Regarding Calendar Changes

Not once has the weekly cycle been interrupted by any of the changes made to the calendar. In transitioning from the Julian Calendar, to the Gregorian Calendar, for example, ten days were dropped out, going from October 4 to October 15 on the next weekly day, whereas the week had no change at all, only the dates changed. Similarly, time changes are made so as to be past the point of making a date change, i.e. there is no shift from Sunday to Monday, or vice versa, during a time change.

Regarding Translation

Translators often choose to interpret instead of translate, and this can be for a variety of reasons. Sometimes it is necessary, such as when a word or concept does not exist in the target language. But it is often more suitable for a Bible commentary where an explanation can be given. For example, when Jesus is said to have died "at the ninth hour," this follows the Greek schedule of beginning the day at 6 a.m. The ninth hour would be three o'clock in the afternoon--and some translations convert between those two times, potentially destroying the significance (if it has any) to the number "nine" which was present in the original text, favoring a more "understandable" rendering.

I'm not aware of translations using names of weekdays like "Friday," but this obviously would exceed the proper bounds of translation every bit as much as the KJV's embarrassing insertion of "Easter" in place of "Passover" in Acts 12:4.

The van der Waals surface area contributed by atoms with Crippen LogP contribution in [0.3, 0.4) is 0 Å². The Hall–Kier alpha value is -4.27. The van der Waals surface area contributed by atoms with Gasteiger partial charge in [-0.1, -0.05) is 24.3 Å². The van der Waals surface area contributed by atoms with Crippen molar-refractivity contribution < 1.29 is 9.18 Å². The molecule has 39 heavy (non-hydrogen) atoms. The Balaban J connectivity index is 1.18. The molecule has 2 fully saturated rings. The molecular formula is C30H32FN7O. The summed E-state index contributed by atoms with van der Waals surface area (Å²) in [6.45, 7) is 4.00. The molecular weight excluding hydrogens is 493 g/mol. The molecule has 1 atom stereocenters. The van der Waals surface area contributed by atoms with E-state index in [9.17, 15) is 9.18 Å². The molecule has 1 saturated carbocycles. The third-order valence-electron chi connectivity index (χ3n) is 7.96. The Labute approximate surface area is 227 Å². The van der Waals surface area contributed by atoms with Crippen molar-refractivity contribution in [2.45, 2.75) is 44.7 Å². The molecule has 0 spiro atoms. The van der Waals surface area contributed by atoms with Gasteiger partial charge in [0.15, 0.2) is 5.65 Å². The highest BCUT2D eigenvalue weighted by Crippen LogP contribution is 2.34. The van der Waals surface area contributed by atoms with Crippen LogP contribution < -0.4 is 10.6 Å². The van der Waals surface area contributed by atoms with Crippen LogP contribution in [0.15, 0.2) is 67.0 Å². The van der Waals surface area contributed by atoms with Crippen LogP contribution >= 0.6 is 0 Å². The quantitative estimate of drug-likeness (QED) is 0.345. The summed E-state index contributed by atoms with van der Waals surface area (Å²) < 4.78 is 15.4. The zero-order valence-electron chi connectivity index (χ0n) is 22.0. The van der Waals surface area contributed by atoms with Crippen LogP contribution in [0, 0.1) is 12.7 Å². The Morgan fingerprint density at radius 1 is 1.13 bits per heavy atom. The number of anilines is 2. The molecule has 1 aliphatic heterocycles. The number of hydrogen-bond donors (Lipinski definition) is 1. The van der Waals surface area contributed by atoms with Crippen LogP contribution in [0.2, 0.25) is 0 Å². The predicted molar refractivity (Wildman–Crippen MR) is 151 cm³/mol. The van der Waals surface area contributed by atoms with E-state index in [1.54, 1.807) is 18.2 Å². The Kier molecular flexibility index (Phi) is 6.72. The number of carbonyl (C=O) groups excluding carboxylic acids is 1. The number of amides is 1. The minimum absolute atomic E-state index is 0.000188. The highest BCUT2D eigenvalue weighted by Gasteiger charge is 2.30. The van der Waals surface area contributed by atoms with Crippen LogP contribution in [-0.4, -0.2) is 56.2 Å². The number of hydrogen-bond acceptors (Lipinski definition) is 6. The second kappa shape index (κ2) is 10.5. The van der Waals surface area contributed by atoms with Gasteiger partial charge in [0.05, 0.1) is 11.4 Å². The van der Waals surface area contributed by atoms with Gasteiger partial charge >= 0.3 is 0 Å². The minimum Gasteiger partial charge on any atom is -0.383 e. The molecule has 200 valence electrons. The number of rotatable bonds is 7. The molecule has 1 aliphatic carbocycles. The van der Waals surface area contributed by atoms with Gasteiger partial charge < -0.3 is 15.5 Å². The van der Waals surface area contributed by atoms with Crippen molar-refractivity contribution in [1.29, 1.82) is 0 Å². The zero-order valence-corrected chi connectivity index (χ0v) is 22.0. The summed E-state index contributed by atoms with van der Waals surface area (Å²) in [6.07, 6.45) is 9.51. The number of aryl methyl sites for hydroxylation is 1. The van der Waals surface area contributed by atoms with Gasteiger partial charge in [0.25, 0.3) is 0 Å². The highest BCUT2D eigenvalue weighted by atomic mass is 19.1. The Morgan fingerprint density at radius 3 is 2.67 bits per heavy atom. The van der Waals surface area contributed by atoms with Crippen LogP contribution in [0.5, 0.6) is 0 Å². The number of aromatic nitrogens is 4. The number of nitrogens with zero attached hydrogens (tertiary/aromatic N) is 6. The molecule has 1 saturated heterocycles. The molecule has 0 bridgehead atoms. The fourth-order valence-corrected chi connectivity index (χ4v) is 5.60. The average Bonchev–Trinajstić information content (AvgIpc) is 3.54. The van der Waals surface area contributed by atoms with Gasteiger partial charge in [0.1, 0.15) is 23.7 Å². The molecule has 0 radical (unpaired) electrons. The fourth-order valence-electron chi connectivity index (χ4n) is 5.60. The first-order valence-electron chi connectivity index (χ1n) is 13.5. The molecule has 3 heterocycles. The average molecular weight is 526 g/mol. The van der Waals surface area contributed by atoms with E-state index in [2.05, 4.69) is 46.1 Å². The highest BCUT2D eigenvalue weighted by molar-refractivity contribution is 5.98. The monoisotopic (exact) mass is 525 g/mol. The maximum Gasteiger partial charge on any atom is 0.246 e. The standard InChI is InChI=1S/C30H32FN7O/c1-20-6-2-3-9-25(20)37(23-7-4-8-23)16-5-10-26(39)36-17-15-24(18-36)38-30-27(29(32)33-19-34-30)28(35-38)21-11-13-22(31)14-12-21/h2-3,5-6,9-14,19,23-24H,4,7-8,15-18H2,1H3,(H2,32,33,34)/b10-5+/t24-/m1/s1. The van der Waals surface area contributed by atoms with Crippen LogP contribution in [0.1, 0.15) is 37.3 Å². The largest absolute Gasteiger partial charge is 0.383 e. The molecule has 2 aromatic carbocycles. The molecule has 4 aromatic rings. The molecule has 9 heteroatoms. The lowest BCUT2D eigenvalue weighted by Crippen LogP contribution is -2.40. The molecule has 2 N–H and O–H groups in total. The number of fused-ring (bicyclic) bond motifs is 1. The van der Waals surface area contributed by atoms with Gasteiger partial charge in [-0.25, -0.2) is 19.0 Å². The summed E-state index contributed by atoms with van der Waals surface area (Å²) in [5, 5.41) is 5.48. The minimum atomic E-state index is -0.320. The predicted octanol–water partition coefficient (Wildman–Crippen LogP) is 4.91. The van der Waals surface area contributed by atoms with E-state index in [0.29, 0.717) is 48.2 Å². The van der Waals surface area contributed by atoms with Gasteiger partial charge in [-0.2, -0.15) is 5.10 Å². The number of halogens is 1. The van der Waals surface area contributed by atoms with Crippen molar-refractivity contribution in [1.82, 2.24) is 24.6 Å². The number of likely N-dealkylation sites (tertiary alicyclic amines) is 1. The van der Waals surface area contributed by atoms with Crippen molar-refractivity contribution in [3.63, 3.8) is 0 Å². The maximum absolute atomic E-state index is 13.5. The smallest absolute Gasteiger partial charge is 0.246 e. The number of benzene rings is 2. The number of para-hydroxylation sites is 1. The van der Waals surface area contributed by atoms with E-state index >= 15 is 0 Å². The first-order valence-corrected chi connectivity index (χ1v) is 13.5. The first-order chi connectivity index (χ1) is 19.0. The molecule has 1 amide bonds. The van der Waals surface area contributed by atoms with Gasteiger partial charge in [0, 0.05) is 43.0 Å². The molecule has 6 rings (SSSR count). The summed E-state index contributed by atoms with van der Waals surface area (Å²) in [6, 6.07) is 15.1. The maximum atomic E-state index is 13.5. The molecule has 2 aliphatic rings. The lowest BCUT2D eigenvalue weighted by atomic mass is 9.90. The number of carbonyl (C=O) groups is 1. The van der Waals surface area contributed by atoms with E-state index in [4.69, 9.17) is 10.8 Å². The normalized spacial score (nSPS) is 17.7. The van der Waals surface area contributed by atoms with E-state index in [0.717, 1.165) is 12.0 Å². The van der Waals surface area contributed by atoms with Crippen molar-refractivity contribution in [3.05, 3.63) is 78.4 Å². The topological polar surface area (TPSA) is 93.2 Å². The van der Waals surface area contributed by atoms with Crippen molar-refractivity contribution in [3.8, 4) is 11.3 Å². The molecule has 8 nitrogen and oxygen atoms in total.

The Sabbath, and the weekly cycle, is sure, and has never been changed. Careful study of the historical changes made to the calendar will bear this out. Translations, on the other hand, are frequently subjective: reader beware.

  • +1. Good answer.
    – Dottard
    Commented Nov 26, 2022 at 8:31
  • 1
    I'm not aware of translations using names of weekdays like "Friday,"” — The Good News Translation uses the word (and in at least one place, I would say inappropriately). But despite its name, that version is really more of a paraphrase than a real translation. Commented Nov 26, 2022 at 17:02
  • 2
    This September 1752 calendar nicely shows how the weekday cycle was preserved. Commented Nov 26, 2022 at 17:05
  • 2
    Note that, strictly speaking, there have been a handful of timezone changes which resulted in either skipping or repeating a day, which did change the day of the week in local time. Samoa actually did both of those things at different points in its history.